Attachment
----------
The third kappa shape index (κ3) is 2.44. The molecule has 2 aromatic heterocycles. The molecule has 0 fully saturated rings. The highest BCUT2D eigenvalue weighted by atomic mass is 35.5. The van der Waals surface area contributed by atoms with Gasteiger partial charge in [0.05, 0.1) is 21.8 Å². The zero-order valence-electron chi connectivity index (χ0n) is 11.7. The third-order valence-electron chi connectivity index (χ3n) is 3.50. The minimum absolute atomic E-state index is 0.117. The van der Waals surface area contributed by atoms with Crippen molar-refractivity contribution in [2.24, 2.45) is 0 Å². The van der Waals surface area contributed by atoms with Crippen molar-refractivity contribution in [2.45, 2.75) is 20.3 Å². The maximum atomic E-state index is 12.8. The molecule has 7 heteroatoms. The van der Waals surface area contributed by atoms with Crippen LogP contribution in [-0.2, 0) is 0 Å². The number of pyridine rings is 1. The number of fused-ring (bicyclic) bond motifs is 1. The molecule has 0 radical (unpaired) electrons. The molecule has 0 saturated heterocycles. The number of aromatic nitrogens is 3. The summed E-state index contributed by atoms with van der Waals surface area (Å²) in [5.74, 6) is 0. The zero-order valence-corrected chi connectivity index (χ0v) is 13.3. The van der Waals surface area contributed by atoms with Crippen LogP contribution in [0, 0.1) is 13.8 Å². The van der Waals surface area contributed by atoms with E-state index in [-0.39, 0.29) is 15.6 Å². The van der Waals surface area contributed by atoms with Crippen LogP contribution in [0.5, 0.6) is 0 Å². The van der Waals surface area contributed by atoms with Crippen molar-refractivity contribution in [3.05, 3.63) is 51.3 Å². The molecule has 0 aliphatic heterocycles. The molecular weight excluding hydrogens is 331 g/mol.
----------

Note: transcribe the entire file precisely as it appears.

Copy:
The third kappa shape index (κ3) is 2.44. The molecule has 2 aromatic heterocycles. The molecule has 0 fully saturated rings. The highest BCUT2D eigenvalue weighted by atomic mass is 35.5. The van der Waals surface area contributed by atoms with Gasteiger partial charge in [0.05, 0.1) is 21.8 Å². The zero-order valence-electron chi connectivity index (χ0n) is 11.7. The third-order valence-electron chi connectivity index (χ3n) is 3.50. The minimum absolute atomic E-state index is 0.117. The van der Waals surface area contributed by atoms with Crippen molar-refractivity contribution in [2.24, 2.45) is 0 Å². The van der Waals surface area contributed by atoms with Crippen molar-refractivity contribution in [2.45, 2.75) is 20.3 Å². The maximum atomic E-state index is 12.8. The molecule has 7 heteroatoms. The van der Waals surface area contributed by atoms with Crippen LogP contribution in [-0.2, 0) is 0 Å². The number of pyridine rings is 1. The number of fused-ring (bicyclic) bond motifs is 1. The molecule has 0 radical (unpaired) electrons. The molecule has 0 saturated heterocycles. The number of aromatic nitrogens is 3. The summed E-state index contributed by atoms with van der Waals surface area (Å²) in [5.74, 6) is 0. The zero-order valence-corrected chi connectivity index (χ0v) is 13.3. The van der Waals surface area contributed by atoms with Crippen LogP contribution in [0, 0.1) is 13.8 Å². The van der Waals surface area contributed by atoms with E-state index in [-0.39, 0.29) is 15.6 Å². The van der Waals surface area contributed by atoms with Crippen LogP contribution in [0.5, 0.6) is 0 Å². The van der Waals surface area contributed by atoms with Crippen molar-refractivity contribution in [3.05, 3.63) is 51.3 Å². The molecule has 0 aliphatic heterocycles. The molecular weight excluding hydrogens is 331 g/mol.